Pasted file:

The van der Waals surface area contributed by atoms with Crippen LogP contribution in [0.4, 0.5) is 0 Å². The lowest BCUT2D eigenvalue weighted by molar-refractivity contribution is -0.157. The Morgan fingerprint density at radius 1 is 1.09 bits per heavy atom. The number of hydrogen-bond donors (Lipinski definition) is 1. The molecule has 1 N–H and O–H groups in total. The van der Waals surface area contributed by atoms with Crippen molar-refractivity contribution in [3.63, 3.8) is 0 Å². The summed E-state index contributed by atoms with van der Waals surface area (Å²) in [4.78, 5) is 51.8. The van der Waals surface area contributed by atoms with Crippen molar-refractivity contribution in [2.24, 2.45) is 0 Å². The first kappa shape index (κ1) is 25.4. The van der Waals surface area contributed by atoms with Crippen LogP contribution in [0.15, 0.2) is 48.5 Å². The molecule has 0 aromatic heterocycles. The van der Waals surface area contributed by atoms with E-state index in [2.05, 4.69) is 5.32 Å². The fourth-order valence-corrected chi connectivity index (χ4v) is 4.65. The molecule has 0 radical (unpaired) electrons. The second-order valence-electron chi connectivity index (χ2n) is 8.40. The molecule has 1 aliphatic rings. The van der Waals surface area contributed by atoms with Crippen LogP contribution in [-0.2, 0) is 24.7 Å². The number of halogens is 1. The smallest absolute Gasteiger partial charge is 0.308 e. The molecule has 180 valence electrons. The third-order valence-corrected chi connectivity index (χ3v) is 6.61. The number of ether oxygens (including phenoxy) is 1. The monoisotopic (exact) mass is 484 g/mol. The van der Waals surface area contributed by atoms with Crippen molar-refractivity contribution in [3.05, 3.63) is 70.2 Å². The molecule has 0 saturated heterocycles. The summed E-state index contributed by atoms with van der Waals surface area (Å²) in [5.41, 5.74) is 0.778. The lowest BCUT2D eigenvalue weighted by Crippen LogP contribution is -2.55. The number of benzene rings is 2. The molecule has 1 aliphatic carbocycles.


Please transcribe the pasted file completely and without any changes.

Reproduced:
The van der Waals surface area contributed by atoms with Crippen LogP contribution in [0.4, 0.5) is 0 Å². The lowest BCUT2D eigenvalue weighted by molar-refractivity contribution is -0.157. The Morgan fingerprint density at radius 1 is 1.09 bits per heavy atom. The number of hydrogen-bond donors (Lipinski definition) is 1. The molecule has 1 N–H and O–H groups in total. The van der Waals surface area contributed by atoms with Crippen molar-refractivity contribution in [3.63, 3.8) is 0 Å². The summed E-state index contributed by atoms with van der Waals surface area (Å²) in [4.78, 5) is 51.8. The van der Waals surface area contributed by atoms with Crippen molar-refractivity contribution in [2.24, 2.45) is 0 Å². The first kappa shape index (κ1) is 25.4. The van der Waals surface area contributed by atoms with Crippen LogP contribution in [0.15, 0.2) is 48.5 Å². The molecule has 0 aromatic heterocycles. The van der Waals surface area contributed by atoms with E-state index in [2.05, 4.69) is 5.32 Å². The fourth-order valence-corrected chi connectivity index (χ4v) is 4.65. The molecule has 0 radical (unpaired) electrons. The second-order valence-electron chi connectivity index (χ2n) is 8.40. The molecule has 1 aliphatic rings. The van der Waals surface area contributed by atoms with Crippen LogP contribution in [-0.2, 0) is 24.7 Å². The number of halogens is 1. The smallest absolute Gasteiger partial charge is 0.308 e. The molecule has 180 valence electrons. The third-order valence-corrected chi connectivity index (χ3v) is 6.61. The number of ether oxygens (including phenoxy) is 1. The monoisotopic (exact) mass is 484 g/mol. The van der Waals surface area contributed by atoms with Crippen molar-refractivity contribution in [3.05, 3.63) is 70.2 Å². The molecule has 0 saturated heterocycles. The summed E-state index contributed by atoms with van der Waals surface area (Å²) in [5.41, 5.74) is 0.778. The lowest BCUT2D eigenvalue weighted by Crippen LogP contribution is -2.55. The number of benzene rings is 2. The molecule has 1 aliphatic carbocycles.